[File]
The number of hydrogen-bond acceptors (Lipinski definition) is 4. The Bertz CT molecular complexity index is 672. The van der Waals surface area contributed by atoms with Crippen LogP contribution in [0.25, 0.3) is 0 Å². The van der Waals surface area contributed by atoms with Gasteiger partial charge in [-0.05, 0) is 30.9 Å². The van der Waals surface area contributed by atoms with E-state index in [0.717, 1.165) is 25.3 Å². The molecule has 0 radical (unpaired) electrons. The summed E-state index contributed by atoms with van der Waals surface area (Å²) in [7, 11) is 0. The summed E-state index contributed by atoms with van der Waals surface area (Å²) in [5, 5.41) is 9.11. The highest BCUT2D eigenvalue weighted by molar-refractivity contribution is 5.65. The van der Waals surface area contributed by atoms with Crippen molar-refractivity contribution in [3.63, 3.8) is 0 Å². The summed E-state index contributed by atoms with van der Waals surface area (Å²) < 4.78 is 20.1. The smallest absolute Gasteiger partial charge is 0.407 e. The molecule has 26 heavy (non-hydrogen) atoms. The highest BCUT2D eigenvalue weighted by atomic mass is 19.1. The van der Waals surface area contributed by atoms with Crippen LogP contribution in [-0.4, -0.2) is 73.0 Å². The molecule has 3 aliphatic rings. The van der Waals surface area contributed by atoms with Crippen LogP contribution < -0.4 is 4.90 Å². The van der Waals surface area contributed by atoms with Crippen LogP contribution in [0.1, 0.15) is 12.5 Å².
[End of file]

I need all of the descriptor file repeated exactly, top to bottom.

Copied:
The number of hydrogen-bond acceptors (Lipinski definition) is 4. The Bertz CT molecular complexity index is 672. The van der Waals surface area contributed by atoms with Crippen LogP contribution in [0.25, 0.3) is 0 Å². The van der Waals surface area contributed by atoms with Gasteiger partial charge in [-0.05, 0) is 30.9 Å². The van der Waals surface area contributed by atoms with E-state index in [0.717, 1.165) is 25.3 Å². The molecule has 0 radical (unpaired) electrons. The summed E-state index contributed by atoms with van der Waals surface area (Å²) in [7, 11) is 0. The summed E-state index contributed by atoms with van der Waals surface area (Å²) in [5, 5.41) is 9.11. The highest BCUT2D eigenvalue weighted by molar-refractivity contribution is 5.65. The van der Waals surface area contributed by atoms with Crippen molar-refractivity contribution in [3.63, 3.8) is 0 Å². The summed E-state index contributed by atoms with van der Waals surface area (Å²) < 4.78 is 20.1. The smallest absolute Gasteiger partial charge is 0.407 e. The molecule has 26 heavy (non-hydrogen) atoms. The highest BCUT2D eigenvalue weighted by atomic mass is 19.1. The van der Waals surface area contributed by atoms with Crippen LogP contribution in [-0.4, -0.2) is 73.0 Å². The molecule has 3 aliphatic rings. The van der Waals surface area contributed by atoms with Crippen LogP contribution < -0.4 is 4.90 Å². The van der Waals surface area contributed by atoms with Crippen LogP contribution in [0.1, 0.15) is 12.5 Å².